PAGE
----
Many Republicans have agreed on temporarily extending the emergency unemployment benefit, but reducing it from the original $600 per week to $200 per week.
But, says Ernie Tedeschi, who was a Treasury Department economist during the Obama administration, “U.S. Gross Domestic Product would be 1.33 percentage points smaller at the end of the year than if the benefit were extended at $600 per week for the rest of the year.” He added that the resulting reduction in spending would lead to more than 1 million fewer jobs.
Other Republicans oppose extending the unemployment supplement at all because they worry that it will be a disincentive for jobless Americans to return to work. A “back-to-work” incentive payment has also been suggested instead of an extended jobless benefit supplement.
“It’s not a difficult concept. You don’t get paid more to stay home than you do when you have a job,” said Treasury Secretary Steven Mnuchin.
Perhaps they’re thinking that Americans should just heed Ivanka Trump’s tone-deaf advice and “find something new,” even in the midst of the coronavirus pandemic.
As Senate Republicans dicker over how little assistance they can get away with giving Americans, and what stipulations they can put on the assistance, it’s apparent that what concerns many Republican lawmakers most is the fear that some American somewhere might get a dollar he or she isn’t entitled to. They fret over the possibility that someone might not be jumping through enough hoops for the assistance they receive.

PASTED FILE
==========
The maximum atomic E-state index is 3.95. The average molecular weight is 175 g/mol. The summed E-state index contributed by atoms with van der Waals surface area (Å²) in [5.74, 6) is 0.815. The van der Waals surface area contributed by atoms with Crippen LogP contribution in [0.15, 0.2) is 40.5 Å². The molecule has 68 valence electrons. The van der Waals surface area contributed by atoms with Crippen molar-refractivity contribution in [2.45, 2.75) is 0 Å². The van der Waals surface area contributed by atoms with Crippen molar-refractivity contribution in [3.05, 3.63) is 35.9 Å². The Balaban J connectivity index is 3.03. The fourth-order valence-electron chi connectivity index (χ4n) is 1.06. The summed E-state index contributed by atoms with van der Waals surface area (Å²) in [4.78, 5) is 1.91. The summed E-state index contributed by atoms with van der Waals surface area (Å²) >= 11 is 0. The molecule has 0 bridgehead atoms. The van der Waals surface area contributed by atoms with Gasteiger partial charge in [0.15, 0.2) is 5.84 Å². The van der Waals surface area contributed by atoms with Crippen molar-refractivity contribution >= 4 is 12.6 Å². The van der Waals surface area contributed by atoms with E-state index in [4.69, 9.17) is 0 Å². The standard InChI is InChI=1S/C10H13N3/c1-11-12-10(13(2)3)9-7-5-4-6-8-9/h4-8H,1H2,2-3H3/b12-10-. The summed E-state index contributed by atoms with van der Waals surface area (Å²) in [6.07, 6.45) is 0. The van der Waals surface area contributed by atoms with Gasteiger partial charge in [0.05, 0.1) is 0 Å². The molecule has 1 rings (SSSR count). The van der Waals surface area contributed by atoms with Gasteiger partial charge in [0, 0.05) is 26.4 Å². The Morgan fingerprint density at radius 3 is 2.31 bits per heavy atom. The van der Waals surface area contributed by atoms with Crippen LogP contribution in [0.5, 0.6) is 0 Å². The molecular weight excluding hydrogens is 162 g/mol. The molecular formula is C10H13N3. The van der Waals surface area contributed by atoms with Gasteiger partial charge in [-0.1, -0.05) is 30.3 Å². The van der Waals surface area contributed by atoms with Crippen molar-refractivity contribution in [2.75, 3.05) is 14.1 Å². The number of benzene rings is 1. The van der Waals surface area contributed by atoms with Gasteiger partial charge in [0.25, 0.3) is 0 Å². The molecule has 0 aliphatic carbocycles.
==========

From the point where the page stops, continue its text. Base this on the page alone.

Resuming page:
But let’s suppose that for some Americans, the lack of motivation to seek work is due to the fact that their unemployment benefit is greater than what they’d earned at their jobs. When someone can earn more from a jobless benefit than they can when they work full-time (or more), the problem is not with the employee, it’s with the lack of a livable minimum wage.
Republican lawmakers continue to collect their salaries and enjoy their excellent health insurance as they fail to act on behalf of American workers. Their squeamishness for what they see as “handouts,” and the requirements they continually want to set up to ensure that no one gets “too much” have perpetuated an inept and inadequate social welfare system, leaving many hardworking Americans without a safety net– especially if they were living paycheck to paycheck during better economic times.
When millions of Americans have no safety net, or fall through the holes of a weak safety net, it reverberates throughout the U.S. economy. The coronavirus pandemic has only magnified this. It may have exacerbated our economic situation, but more than that, it has highlighted the glaring ways in which our system has failed, and continues to fail, many Americans.
White House and Republican senators reach tentative deal on new coronavirus stimulus package | CBS News [2020-07-23]
Coronavirus stimulus: Mnuchin says there is a ‘fundamental’ agreement between White House and GOP | Yahoo Finance [2020-07-23]